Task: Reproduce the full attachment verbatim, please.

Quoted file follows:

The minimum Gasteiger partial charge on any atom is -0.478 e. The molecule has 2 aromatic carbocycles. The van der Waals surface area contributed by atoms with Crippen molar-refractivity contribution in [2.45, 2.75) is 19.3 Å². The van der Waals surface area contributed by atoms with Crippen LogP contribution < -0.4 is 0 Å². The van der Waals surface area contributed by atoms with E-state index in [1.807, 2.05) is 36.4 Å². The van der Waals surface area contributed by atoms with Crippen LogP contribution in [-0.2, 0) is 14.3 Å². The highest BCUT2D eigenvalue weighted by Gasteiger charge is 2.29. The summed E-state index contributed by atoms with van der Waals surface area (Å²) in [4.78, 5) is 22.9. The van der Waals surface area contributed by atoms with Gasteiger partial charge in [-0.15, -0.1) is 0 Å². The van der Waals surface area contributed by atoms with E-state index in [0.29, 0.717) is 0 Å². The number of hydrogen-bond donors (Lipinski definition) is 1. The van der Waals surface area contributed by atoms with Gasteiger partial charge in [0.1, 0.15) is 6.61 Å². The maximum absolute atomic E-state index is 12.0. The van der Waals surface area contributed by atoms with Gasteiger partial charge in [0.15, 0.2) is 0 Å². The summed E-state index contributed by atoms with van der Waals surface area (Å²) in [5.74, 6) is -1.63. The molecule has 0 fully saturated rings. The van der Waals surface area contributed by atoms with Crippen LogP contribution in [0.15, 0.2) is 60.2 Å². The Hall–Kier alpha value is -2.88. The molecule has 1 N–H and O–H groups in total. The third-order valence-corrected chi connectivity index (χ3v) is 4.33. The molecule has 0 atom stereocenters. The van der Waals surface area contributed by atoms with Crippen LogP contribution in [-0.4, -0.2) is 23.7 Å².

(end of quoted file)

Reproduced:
The minimum Gasteiger partial charge on any atom is -0.478 e. The molecule has 2 aromatic carbocycles. The van der Waals surface area contributed by atoms with Crippen molar-refractivity contribution in [2.45, 2.75) is 19.3 Å². The van der Waals surface area contributed by atoms with Crippen LogP contribution < -0.4 is 0 Å². The van der Waals surface area contributed by atoms with E-state index in [1.807, 2.05) is 36.4 Å². The van der Waals surface area contributed by atoms with Crippen LogP contribution in [-0.2, 0) is 14.3 Å². The highest BCUT2D eigenvalue weighted by Gasteiger charge is 2.29. The summed E-state index contributed by atoms with van der Waals surface area (Å²) in [4.78, 5) is 22.9. The van der Waals surface area contributed by atoms with Gasteiger partial charge in [-0.15, -0.1) is 0 Å². The van der Waals surface area contributed by atoms with E-state index in [0.29, 0.717) is 0 Å². The number of hydrogen-bond donors (Lipinski definition) is 1. The van der Waals surface area contributed by atoms with Gasteiger partial charge in [0.1, 0.15) is 6.61 Å². The maximum absolute atomic E-state index is 12.0. The van der Waals surface area contributed by atoms with Gasteiger partial charge in [0.15, 0.2) is 0 Å². The summed E-state index contributed by atoms with van der Waals surface area (Å²) in [5.74, 6) is -1.63. The molecule has 0 fully saturated rings. The van der Waals surface area contributed by atoms with Crippen LogP contribution in [0.15, 0.2) is 60.2 Å². The Hall–Kier alpha value is -2.88. The molecule has 1 N–H and O–H groups in total. The third-order valence-corrected chi connectivity index (χ3v) is 4.33. The molecule has 0 atom stereocenters. The van der Waals surface area contributed by atoms with Crippen LogP contribution in [-0.4, -0.2) is 23.7 Å².